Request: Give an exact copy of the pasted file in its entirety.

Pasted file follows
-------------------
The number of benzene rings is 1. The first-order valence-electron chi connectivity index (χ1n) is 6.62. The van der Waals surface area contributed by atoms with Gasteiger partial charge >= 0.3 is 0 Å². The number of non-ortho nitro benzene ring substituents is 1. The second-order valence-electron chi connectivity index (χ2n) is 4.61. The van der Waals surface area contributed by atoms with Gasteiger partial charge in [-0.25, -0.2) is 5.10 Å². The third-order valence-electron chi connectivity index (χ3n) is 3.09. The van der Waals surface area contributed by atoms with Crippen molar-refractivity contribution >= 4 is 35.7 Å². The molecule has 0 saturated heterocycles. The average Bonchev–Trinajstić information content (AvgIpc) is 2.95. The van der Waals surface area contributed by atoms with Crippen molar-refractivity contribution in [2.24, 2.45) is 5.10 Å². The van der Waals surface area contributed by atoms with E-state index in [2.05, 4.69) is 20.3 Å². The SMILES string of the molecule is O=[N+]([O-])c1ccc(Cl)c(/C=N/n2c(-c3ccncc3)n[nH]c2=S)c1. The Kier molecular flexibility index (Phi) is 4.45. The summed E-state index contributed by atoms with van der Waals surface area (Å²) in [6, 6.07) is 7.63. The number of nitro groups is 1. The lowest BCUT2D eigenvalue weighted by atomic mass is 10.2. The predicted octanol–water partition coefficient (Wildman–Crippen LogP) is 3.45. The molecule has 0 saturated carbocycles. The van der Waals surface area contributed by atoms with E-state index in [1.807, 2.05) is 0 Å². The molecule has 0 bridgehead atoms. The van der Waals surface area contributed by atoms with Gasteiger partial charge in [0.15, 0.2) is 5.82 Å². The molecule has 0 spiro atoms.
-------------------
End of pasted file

The number of benzene rings is 1. The first-order valence-electron chi connectivity index (χ1n) is 6.62. The van der Waals surface area contributed by atoms with Gasteiger partial charge >= 0.3 is 0 Å². The number of non-ortho nitro benzene ring substituents is 1. The second-order valence-electron chi connectivity index (χ2n) is 4.61. The van der Waals surface area contributed by atoms with Gasteiger partial charge in [-0.25, -0.2) is 5.10 Å². The third-order valence-electron chi connectivity index (χ3n) is 3.09. The van der Waals surface area contributed by atoms with Crippen molar-refractivity contribution >= 4 is 35.7 Å². The molecule has 0 saturated heterocycles. The average Bonchev–Trinajstić information content (AvgIpc) is 2.95. The van der Waals surface area contributed by atoms with Crippen molar-refractivity contribution in [2.24, 2.45) is 5.10 Å². The van der Waals surface area contributed by atoms with E-state index in [2.05, 4.69) is 20.3 Å². The SMILES string of the molecule is O=[N+]([O-])c1ccc(Cl)c(/C=N/n2c(-c3ccncc3)n[nH]c2=S)c1. The Kier molecular flexibility index (Phi) is 4.45. The summed E-state index contributed by atoms with van der Waals surface area (Å²) in [6, 6.07) is 7.63. The number of nitro groups is 1. The lowest BCUT2D eigenvalue weighted by atomic mass is 10.2. The predicted octanol–water partition coefficient (Wildman–Crippen LogP) is 3.45. The molecule has 0 saturated carbocycles. The van der Waals surface area contributed by atoms with E-state index in [1.807, 2.05) is 0 Å². The molecule has 0 bridgehead atoms. The van der Waals surface area contributed by atoms with Gasteiger partial charge in [0.15, 0.2) is 5.82 Å². The molecule has 0 spiro atoms.